Many of the largest threats to biodiversity affect entire communities, the interactions between species, and how community-level processes impact the functioning of ecosystems. My interests lie in understanding how the theories of community ecology can be applied to conservation issues.
At the heart of this challenge is a need to understand how ecological communities are assembled and disassembled. This basic ecological question is fundamental to applied conservation issues, such as how species respond to environmental changes, the global spread of non-native species, and the restoration of formerly degraded habitats.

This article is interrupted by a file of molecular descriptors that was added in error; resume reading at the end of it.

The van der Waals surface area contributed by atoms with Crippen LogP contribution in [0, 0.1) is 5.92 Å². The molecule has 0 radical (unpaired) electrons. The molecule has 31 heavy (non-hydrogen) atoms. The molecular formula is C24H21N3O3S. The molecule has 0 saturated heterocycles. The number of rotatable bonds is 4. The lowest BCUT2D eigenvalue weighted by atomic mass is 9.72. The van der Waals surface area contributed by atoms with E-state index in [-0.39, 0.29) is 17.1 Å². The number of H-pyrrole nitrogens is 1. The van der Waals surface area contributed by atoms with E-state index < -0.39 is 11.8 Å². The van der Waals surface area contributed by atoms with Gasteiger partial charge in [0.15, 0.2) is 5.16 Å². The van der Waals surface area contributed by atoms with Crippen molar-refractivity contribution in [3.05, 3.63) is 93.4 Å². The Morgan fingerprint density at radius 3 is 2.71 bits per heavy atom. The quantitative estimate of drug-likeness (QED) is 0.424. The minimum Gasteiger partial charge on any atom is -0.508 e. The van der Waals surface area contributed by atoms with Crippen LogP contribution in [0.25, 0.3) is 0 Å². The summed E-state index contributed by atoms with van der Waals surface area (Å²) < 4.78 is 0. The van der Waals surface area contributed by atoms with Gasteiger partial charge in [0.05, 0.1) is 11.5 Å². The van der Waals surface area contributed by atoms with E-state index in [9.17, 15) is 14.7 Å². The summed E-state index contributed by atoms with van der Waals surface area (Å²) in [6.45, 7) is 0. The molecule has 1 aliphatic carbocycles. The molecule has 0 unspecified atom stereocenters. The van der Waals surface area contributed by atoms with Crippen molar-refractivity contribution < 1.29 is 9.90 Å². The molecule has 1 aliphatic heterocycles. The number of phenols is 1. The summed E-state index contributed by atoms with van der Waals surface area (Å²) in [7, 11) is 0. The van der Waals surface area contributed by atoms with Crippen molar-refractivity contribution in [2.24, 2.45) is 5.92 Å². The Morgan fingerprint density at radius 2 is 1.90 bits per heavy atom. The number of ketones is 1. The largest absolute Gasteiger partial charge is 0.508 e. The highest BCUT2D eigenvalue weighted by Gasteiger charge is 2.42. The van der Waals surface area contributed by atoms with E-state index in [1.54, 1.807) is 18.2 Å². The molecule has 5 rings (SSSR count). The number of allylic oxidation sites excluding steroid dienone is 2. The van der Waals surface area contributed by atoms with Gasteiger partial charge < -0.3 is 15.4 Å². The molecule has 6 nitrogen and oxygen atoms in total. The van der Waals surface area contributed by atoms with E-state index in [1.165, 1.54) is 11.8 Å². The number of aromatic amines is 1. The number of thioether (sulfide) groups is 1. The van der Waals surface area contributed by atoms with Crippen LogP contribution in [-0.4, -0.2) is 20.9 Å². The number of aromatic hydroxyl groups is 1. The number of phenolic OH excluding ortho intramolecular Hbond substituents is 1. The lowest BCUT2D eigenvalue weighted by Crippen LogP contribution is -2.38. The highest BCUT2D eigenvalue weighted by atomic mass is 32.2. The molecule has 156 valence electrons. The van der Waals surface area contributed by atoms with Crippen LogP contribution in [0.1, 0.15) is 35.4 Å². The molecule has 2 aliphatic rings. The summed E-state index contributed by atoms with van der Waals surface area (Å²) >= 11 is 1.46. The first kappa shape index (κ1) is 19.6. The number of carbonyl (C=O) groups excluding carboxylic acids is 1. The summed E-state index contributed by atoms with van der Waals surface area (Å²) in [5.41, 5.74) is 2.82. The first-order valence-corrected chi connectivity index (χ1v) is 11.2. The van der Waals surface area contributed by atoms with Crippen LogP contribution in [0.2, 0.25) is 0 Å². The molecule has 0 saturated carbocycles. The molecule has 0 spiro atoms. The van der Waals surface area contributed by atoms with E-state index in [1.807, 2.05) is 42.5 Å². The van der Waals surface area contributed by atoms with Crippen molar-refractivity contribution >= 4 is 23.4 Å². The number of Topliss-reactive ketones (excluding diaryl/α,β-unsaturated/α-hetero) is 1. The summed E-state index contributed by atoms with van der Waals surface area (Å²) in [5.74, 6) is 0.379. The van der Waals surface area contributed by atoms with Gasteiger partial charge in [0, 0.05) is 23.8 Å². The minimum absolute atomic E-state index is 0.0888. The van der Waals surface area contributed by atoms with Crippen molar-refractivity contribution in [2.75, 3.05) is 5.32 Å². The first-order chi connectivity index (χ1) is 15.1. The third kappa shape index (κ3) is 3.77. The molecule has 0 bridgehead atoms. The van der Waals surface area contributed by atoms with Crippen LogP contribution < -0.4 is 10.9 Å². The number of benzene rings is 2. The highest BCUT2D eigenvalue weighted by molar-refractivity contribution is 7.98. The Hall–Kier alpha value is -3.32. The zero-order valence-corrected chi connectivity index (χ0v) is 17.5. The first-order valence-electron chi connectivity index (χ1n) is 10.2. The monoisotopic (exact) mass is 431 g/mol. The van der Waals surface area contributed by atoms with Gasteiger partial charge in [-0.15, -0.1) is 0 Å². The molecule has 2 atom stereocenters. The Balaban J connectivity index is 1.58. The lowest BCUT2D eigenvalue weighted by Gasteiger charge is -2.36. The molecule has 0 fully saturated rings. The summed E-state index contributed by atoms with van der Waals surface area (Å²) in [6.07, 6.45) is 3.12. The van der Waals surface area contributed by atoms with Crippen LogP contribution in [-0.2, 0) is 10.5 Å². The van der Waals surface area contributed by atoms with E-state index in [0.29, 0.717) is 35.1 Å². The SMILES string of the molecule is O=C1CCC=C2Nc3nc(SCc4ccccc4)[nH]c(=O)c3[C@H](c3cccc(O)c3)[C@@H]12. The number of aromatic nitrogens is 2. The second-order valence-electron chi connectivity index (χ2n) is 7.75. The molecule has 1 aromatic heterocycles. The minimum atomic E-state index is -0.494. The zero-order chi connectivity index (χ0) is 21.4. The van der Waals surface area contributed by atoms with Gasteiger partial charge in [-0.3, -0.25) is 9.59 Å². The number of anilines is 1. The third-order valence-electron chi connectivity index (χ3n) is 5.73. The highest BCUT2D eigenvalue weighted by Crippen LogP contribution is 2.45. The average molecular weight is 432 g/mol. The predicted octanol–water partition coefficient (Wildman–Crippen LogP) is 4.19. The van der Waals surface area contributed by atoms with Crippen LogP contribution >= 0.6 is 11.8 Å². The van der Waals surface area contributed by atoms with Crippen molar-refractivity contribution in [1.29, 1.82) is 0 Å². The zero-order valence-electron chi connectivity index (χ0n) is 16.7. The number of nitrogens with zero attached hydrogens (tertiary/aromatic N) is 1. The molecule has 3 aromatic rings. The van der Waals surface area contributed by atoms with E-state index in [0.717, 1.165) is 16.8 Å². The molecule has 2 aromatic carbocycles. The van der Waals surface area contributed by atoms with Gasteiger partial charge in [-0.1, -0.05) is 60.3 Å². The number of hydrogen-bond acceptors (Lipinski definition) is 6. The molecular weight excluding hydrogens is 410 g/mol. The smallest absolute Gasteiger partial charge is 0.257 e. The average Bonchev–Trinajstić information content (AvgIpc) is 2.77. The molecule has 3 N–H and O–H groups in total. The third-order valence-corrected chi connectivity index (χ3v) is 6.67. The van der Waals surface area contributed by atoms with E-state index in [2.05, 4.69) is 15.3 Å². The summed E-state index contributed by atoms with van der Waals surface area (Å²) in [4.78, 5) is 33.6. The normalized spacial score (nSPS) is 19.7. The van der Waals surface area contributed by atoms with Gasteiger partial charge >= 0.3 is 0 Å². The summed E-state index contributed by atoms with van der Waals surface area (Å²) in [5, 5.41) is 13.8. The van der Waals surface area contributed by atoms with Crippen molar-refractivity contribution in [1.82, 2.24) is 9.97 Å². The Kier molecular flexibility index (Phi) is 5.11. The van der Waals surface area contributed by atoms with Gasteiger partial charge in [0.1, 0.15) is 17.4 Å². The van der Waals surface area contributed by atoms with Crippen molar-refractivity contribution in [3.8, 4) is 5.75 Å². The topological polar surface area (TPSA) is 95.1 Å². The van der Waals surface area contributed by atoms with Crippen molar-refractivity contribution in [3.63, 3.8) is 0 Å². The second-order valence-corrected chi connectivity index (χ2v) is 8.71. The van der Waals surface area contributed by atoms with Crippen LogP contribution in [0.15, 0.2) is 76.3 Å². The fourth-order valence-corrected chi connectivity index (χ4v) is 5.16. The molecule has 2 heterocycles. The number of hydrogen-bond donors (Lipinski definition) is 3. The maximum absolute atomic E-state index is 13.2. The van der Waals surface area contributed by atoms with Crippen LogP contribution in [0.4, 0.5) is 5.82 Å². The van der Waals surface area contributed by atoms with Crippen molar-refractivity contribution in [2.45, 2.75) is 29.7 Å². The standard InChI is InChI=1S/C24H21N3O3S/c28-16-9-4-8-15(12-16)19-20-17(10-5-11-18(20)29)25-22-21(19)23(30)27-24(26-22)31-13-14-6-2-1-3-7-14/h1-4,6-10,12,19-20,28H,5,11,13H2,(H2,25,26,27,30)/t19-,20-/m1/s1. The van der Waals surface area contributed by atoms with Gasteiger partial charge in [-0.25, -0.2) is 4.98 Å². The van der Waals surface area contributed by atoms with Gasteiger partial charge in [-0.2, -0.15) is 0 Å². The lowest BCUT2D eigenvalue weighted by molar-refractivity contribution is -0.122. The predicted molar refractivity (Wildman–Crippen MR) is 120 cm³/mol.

My research is mainly conducted on freshwater fishes, using trait-based community assembly and food web perspectives to understand the structure and dynamics of riverine fish communities. I recently received my Ph.D. working in the Winemiller Aquatic Ecology Lab at Texas A&M University, as well as the Applied Biodiversity Sciences Program. I am currently the director of watershed science and restoration at Harpeth.